3.4. Statistical Analysis

The chi-square test was used for the categorical variables and the t-test was used for continuous variables. The continuous data are presented as mean ± standard deviation. A P Value < 0.05 was considered statistically significant. In a forward manner, multivariate logistic regression analysis was used to evaluate factors independently predicting the presence of RLS. Odds ratio (OR) and 95% confidence interval (CI) were also calculated. All analyses were performed using SPSS version 17 software.

4. Results

Data from 139 patients were analyzed. The mean age was 51.82 ± 13.31 years and there were 60 females (43.2%) and 79 males (56.8%). The mean duration of the patients’ dialysis was 126.24 ± 120.542 weeks. RLS was found in 15.8% of the patients in this study. According to the IRLSSG rating scale (22), symptom severity in the RLS group was mild in three patients (13.63%), moderate in eight patients (36.36%), severe in nine patients (40.9%), and very severe in two patients (9.09%). The demographic and biochemical characteristics of the patients with and without RLS is compared in Table 1. Compared to patients with RLS, the mean level of ferritin was lower in patients without RLS, but this difference was not statistically significant (P Value = 0.065).

The duration of dialysis was significantly longer among patients with RLS compared to patients without RLS (P Value < 0.001). The duration of dialysis was defined as the number of weeks in which the patients had been under continuous dialysis.

No significant associations were found between RLS and age, gender, dialysis shift, and levels of Hb, calcium, phosphate, URR, and Kt/v (P Value > 0.05). We built multivariate logistic regression models with the presence of RLS as the dependent variable and several covariables, such as age, gender, duration of dialysis, and levels of calcium, phosphate, Hb, ferritin, URR, and Kt/V as independent variables. The regression analysis revealed that a longer duration of dialysis was the only independent factor associated with the presence of RLS while controlling for other variables (OR = 1.006, 95% CI = 1.002 - 1.009, P Value = 0.001).

Table 1. Demographic and Laboratory Variables Between ESRD Patients with RLS and Without RLSa
Demographic and Laboratory DataAll Patients (n = 139)RLS (n = 22)No RLS (n = 117)P Value
Age, y b51.82 ± 13.31651.91 ± 13.57551.80 ± 13.326.973
Weeks on dialysis b126.24 ± 120.542211.45 ± 151.736110.22 ± 107.154< .001
Shift of dialysis .959
Hb, g/dL b10.235 ± 1.86610.324 ± 1.59610.219 ± 1.916.814
Calcium, mg/dL b8.43 ± 1.4038.543 ± 1.1798.409 ± 1.4438.690
Phosphate, mg/dL b5.634 ± 1.7955.567 ± 1.5925.646 ± 1.835.853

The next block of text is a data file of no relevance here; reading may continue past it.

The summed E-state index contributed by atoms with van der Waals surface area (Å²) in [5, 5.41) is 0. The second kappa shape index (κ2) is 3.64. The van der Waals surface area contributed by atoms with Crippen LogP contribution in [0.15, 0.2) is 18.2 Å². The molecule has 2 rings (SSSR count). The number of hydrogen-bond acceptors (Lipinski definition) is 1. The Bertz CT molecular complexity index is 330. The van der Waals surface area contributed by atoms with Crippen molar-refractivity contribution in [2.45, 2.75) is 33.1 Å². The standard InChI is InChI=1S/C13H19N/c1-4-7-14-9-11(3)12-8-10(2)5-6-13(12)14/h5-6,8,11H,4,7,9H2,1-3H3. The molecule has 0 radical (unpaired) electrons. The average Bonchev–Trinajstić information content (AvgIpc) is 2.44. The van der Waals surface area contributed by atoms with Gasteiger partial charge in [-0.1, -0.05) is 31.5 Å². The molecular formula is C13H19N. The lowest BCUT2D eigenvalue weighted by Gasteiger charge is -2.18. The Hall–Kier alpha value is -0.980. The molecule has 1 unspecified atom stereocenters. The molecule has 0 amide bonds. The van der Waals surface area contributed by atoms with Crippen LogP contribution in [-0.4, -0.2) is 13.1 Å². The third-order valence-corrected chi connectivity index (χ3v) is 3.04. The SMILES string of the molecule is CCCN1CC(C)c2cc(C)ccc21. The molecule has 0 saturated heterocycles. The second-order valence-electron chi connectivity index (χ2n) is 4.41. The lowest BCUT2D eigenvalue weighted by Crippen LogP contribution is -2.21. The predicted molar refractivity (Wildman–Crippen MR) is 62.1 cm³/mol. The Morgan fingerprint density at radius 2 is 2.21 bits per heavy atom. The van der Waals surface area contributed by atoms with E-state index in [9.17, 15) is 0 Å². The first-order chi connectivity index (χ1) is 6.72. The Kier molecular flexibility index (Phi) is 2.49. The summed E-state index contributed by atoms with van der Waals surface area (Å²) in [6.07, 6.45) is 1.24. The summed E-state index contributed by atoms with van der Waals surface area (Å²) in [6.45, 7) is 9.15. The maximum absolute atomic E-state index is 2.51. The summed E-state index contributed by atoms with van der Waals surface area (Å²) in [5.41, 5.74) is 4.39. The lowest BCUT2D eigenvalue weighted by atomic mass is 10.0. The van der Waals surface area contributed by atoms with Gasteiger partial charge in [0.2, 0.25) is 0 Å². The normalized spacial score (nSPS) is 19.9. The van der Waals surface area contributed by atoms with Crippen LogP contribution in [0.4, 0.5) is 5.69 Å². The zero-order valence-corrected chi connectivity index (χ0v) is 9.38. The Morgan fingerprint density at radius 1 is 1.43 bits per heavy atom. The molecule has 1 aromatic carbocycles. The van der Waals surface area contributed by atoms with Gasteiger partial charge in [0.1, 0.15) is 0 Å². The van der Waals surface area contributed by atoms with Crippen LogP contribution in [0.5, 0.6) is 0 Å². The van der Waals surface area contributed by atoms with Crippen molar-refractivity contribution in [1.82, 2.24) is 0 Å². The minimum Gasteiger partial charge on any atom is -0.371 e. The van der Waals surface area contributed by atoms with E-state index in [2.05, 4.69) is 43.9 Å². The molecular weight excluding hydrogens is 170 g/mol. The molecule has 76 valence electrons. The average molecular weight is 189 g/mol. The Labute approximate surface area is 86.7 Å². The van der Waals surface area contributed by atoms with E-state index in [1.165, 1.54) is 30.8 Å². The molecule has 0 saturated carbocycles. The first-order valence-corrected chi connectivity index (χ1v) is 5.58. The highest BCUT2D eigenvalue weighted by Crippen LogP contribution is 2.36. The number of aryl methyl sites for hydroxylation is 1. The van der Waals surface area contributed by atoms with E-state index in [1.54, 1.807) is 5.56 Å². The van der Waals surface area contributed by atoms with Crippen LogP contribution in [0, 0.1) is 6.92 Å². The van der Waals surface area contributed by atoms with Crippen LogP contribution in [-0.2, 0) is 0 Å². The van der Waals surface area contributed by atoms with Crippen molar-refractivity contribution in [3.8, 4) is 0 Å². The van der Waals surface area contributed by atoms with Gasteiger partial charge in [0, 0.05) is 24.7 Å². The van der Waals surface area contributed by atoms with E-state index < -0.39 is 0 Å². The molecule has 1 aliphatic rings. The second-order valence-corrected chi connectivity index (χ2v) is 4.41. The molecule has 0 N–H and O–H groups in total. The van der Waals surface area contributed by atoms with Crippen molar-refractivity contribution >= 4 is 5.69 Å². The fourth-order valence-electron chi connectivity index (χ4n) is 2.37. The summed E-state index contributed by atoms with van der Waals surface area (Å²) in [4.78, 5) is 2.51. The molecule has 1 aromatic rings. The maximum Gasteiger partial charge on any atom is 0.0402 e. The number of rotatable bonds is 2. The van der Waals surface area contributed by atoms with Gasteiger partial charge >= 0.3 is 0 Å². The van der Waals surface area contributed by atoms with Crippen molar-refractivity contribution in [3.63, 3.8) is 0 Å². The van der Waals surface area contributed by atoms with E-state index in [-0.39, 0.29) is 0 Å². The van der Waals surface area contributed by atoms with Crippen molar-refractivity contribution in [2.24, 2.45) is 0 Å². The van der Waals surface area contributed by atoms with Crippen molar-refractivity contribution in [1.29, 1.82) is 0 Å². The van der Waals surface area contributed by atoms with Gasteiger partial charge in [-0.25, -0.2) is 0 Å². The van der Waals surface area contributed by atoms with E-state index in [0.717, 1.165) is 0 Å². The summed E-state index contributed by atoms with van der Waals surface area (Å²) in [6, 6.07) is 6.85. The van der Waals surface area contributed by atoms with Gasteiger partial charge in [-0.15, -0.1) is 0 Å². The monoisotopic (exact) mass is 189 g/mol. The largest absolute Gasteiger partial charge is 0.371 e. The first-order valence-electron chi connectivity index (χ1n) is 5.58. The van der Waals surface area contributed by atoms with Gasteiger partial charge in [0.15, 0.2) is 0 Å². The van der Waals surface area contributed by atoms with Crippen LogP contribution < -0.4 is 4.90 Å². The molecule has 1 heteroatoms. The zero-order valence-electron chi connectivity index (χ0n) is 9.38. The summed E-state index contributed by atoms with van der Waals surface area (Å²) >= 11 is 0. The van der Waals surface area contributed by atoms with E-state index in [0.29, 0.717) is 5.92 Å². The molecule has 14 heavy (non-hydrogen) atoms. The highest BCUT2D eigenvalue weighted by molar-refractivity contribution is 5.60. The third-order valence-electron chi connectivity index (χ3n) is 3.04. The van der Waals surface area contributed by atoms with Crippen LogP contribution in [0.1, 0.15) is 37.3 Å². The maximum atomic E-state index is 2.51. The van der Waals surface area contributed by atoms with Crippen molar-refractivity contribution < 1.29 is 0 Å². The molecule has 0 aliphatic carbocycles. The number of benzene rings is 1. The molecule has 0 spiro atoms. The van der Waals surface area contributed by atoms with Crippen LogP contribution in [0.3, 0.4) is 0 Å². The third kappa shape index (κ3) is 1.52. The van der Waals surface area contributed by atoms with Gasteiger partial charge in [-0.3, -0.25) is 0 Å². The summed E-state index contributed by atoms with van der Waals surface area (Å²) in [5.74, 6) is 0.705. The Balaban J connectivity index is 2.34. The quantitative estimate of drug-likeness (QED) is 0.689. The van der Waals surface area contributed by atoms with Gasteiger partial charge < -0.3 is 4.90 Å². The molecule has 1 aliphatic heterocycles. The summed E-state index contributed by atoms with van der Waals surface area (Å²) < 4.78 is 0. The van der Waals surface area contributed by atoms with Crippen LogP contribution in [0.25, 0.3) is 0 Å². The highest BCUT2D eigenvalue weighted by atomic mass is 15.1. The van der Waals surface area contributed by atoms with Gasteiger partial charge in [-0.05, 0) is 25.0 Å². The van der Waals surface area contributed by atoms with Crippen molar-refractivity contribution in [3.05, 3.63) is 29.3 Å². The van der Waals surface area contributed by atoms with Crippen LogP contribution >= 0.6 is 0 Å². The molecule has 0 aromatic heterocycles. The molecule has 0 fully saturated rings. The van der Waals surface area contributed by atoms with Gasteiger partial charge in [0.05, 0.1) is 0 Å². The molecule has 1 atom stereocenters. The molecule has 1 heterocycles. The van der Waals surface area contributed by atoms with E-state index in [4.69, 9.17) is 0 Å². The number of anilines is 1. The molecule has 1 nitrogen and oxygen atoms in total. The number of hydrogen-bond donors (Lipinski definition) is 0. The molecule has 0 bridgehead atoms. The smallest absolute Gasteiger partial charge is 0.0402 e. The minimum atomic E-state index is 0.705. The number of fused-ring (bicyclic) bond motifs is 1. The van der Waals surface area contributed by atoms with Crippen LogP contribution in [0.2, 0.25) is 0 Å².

Ferritin, ng/mL b602.167 ± 265.485713.000 ± 211.812578.203 ± 270.993.065
Kt/V b1.24 ± 0.031.25 ± 0.031.24 ± 0.04.613
URR, % b66.02 ± 0.866.32 ± 1.165.97 ± 0.82.087

aP < 0.05 was considered a statistically significant difference.

bValues are presented as mean ± SD.

Abbreviations: Hb, Hemoglobin; Kt/V is a number used to quantify hemodialysis (K, dialyzer clearance of urea; t, dialysis time; V, volume of distribution of urea, approximately equal to patient’s total body water); URR, urea reduction ratio.

5. Discussion

The prevalence of RLS among our HD patients was 15.8%, with 50% of them having severe or very severe symptoms, which can have a great influence on their quality of life. The frequency of RLS in our study differs from the results of previous studies on ESRD populations in other countries. For example, the prevalence of RLS among ESRD patients in Korea is 28%, Japan 23%, and in India 6.6%, respectively (4, 25, 26). These variations of RLS prevalence across different populations might be due to racial differences, language, culture, and the genetics of the studied populations, small study samples, environmental factors, as well as different understandings of common diagnostic criteria (4).

Furthermore, previous studies on the Iranian ESRD population have reported different RLS prevalence, for example, 8% (27) and 32% (28). These variations suggest differences in inclusion and exclusion criteria of the studies or in study strategies for using the IRLSSG criteria to diagnose RLS (i.e. face-to-face interviews or self-administrated questionnaires), different sample sizes in the studies, or different population study characteristics such as mean age, female gender percentile, mean dialysis duration, dialysis strategies, the number of centers included in the study and different biochemical markers (24).